Page:Once a Week, Series 1, Volume II Dec 1859 to June 1860.pdf/119

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[January 28, 1860.

did any historical student or any poet dream that there could ever again be a revival of the old type,—a real Puritan confessor and martyr living and dying, acting and suffering in the genuine old spirit, but using the language, and wearing the manners of the ordinary daily life of the latter half of the 19th century. Such a phenomenon we have before us in the leader of the Harper’s Ferry invasion—John Brown.

John Brown was a Connecticut man: and Connecticut was Judaic even beyond the other New England States—its laws being taken bodily out of Deuteronomy, with as little variation as could be permitted. This circumstance—of the man’s birth-place—should be borne in mind, though he was early removed into Ohio. The associations which surround the first years of life in Connecticut may well impress the character for life.

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I am not going to relate the life of John Brown; for we are less supplied with particulars of it than we shall be some months hence, when the Americans will send us a full biography of the most remarkable man of their generation. I wish merely to offer such traits of character as may show how the old type has been revived for a very special occasion. I will only say, in regard to his history, that his ancestry was thoroughly puritan and militant.

John Brown was sixth in descent from one of the veritable Pilgrim Fathers—Peter Brown, who landed from the Mayflower, on Plymouth Rock, in Massachusetts Bay, on the 22nd of December, 1620. Peter’s great-grandson—John’s grandfather—was a gallant soldier in the Revolutionary war. He led out the Connecticut company of which he was captain to the conflict when its seat was New York; and he died in camp in the year of the Declaration of Independence, 1776. One of his many children was a judge in Ohio. One of his grandsons was for twenty years the president of a New England university. Owen, one of the sons of the captain, and father of John, married into a family as good as his own—his father-in-law having been the officer in charge of the prisoners when General Burgoyne’s army surrendered. Thus John inherited a military spirit from both lines of ancestry.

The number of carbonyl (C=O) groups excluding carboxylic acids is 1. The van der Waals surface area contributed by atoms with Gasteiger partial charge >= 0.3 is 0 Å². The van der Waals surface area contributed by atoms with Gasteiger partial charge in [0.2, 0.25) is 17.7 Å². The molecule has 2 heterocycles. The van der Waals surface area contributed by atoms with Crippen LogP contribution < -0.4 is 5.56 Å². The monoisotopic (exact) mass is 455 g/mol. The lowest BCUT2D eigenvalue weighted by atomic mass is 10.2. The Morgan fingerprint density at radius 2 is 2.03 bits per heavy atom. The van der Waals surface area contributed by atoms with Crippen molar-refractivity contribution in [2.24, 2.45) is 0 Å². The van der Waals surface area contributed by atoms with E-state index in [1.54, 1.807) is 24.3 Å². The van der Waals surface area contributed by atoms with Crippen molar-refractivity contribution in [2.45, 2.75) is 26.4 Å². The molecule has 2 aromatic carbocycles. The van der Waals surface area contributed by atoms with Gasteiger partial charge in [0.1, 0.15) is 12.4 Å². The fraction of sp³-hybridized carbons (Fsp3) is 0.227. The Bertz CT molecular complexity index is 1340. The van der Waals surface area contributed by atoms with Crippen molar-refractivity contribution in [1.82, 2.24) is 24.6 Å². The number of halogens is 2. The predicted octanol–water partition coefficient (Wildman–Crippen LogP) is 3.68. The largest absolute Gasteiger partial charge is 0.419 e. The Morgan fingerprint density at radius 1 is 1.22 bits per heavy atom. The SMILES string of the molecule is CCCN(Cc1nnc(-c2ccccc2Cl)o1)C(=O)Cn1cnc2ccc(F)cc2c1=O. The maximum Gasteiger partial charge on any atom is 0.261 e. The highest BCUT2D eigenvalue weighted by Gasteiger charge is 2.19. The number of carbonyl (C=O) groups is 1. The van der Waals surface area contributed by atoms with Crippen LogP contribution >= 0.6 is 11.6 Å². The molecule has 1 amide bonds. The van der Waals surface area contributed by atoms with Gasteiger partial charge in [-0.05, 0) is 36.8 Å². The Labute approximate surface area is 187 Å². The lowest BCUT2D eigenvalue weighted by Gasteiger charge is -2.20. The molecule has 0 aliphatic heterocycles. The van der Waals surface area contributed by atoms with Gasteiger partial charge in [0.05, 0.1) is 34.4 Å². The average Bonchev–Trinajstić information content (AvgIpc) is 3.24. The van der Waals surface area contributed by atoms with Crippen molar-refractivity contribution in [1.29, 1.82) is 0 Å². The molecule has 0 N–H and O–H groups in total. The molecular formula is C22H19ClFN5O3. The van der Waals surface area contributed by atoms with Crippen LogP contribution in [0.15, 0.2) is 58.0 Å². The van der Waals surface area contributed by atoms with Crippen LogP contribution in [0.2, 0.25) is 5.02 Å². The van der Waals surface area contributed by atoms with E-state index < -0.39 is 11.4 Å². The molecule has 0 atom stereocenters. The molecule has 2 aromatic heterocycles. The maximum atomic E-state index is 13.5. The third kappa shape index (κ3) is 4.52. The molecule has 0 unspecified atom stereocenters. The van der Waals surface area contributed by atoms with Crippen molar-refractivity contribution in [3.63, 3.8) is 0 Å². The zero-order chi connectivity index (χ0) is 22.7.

He seemed framed for a military existence: but the religious tendency prevailed in the very years when martial ardour is strongest. He desired to be in the Church; and he went from Ohio back into Connecticut for the sake of a college education to fit him for the pulpit. Inflammation of the eyes, which became chronic, prevented study, and compelled him to give up his wish. But he was, in his temper of mind and domestic and social character, a minister of the Gospel, as he understood it, through life.

He had a large family; and as the sons grew up they pushed westwards from Ohio, in the pioneering fashion of the far west, moving with their waggons and farm-stock, and settling down